A methodically paced yet somewhat slack crime drama, The Onion Field boasts a number of impressive performances while faltering with a loose narrative. Based on the true tale of two police officers who are kidnapped at gunpoint and then taken to a remote area to be executed, The Onion Field is most notable for putting its leading star, James Woods, on Hollywood’s radar. The actor would deservedly earn a Golden Globe nomination for his portrayal as a ruthless, murdering criminal but the film itself seems to have receded from collective memories as the decades wore on.
Released in 1979, director Harold Becker’s second feature film effort provided moviegoers with some new and interesting talents in Ted Danson and the late Franklyn Seales, but possibly overwhelmed viewers with the wearisome shifts in the story. The Onion Field starts out as crime drama and we are introduced to the principal quartet of characters who set the story in motion for its first third. James Woods and Franklyn Seales are Gregory and Youngblood, two petty criminals who sit and plot their robberies during the day and then execute their crimes successfully but rather clumsily at night. Woods’ Gregory is a sadistic lowlife who rules over his criminal charges with an iron fist. Youngblood (Seales) is a young black man just released from prison who finds himself caught up in Gregory’s schemes when he’s in need of money.
One night, the two felons are pulled over by plainclothes cops, the quietly unassuming Det. Campbell (Ted Danson) and his nervous, fresh-faced partner, Det. Hettinger (John Savage). Asked to step outside their vehicle, Gregory and Youngblood turn the tables and force the two officers into the car at gunpoint, driving out to an abandoned onion field where Gregory intends to do away with the two hostages. When Youngblood becomes a nervous, hysterical mess and trigger-shy, Gregory shoots Det. Campbell dead and proceeds to chase Det. Hettinger through the field. Hettinger manages to escape and Gregory and Youngblood dispose of Campbell’s body in a ditch.
A frustrating and demanding watch, The Onion Field uncomfortably shifts structure in the second third of its narrative, in which it becomes a courtroom drama. It allows generous room for the actors involved to further explore and showcase their range, but this narrative shift kills much of the tension. The story lags as Gregory endeavours to appeal the charges, representing himself in court and countering the prosecution’s claims. Meanwhile, we see the emergence of Det. Hettinger’s post-traumatic stress disorder; he’s completely fallen apart and has trouble adjusting to both his work and homelife, following Campbell’s death.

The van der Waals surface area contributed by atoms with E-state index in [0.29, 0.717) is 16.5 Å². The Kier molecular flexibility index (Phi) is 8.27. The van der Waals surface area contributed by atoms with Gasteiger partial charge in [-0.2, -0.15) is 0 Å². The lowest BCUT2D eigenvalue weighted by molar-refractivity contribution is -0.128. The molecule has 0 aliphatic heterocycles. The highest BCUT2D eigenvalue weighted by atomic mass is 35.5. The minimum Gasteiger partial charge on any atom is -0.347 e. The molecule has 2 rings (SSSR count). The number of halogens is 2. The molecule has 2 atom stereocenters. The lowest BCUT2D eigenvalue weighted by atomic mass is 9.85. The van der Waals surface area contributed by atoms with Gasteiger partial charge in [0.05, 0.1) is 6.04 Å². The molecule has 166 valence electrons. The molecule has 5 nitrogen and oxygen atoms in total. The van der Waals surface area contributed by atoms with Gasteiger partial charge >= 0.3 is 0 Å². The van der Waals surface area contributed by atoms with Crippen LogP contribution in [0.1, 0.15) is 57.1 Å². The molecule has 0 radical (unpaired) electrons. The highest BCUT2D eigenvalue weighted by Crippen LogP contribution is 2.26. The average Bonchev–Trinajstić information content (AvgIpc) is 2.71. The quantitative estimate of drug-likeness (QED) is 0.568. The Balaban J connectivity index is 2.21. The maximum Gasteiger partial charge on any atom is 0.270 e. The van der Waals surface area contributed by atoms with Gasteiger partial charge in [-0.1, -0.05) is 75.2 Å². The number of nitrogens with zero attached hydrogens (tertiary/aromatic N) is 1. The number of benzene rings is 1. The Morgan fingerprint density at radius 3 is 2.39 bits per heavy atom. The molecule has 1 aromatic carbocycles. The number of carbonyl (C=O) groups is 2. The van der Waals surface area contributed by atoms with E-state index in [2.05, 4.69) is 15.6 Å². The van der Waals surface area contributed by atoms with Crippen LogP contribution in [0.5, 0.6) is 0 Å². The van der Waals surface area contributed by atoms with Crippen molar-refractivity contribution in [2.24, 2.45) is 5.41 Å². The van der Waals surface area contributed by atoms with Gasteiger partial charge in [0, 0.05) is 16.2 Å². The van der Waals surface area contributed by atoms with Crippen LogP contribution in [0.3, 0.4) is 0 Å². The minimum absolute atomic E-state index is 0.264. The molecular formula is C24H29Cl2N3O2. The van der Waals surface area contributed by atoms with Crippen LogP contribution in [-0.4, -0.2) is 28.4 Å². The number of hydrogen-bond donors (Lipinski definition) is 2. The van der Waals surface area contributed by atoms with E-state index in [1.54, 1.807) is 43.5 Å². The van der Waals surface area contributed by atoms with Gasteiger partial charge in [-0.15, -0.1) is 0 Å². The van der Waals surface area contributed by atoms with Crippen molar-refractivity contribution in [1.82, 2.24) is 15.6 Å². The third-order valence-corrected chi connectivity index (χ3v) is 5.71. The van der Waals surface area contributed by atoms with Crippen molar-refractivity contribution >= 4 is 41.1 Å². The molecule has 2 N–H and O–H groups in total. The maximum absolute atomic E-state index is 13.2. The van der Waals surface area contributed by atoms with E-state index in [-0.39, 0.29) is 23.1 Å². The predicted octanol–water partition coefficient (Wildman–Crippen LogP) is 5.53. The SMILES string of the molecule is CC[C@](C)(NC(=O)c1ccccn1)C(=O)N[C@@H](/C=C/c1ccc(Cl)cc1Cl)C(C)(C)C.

Yet another turn in narrative transforms the shambolic tale into a marriage drama; Hettinger (who is now working as a mall security officer) is struggling to keep his family together. In his developing disorder, Hettinger takes to petty theft, stealing merchandize from the stores he is assigned to protect. When he is finally caught (thereby losing his job), the situation deteriorates into the suicidal despair that has him putting a gun in his mouth.
Kino Lorber’s remaster is serviceable; the film certainly shows its age as there is quite an amount of grain throughout. Considering that this is now a film more than 35 years old, the print has been cleaned up rather nicely, if a little too soft at times. Sound and dialogue come through clearly. Included as extras are an interview with actor John Savage, an audio commentary with the director and a documentary on the film called “Ring of Truth” as well as the original trailer. If you care enough for this film, then you should be very pleased with the generous supplements. Everyone involved in the making of the film is generally enthused and passionate about their contribution and regardless of how successful in execution it was, the film earned its participants some deserved plaudits.
Admittedly, it’s hard to care for these characters, no matter how remarkable the actors’ performances. Despite the fact that much of what we see is based on true events and the probability that filmmaker Becker intended a faithful rendering of the story, the film lags after the first third. With the constant shift in moods, there is the even harder task of sustaining any impression that the first third of the film makes, which happens to be its most successfully drawn fraction. Where the film begins on a taut and almost sour note, Becker opts to wind down the story to a near maudlin and saccharine tale of redemption (every character by the film’s end is in a happier place, their emotional tumults peacefully resolved). It’s strangely commendable and off-putting at once; Becker genuinely cares about his characters, leading them loyally through their dramas of human dispute and salvation. But the lumbering stretch of narrative we are to endure is unwieldy and the film runs the risk of invalidating the otherwise outstanding performances.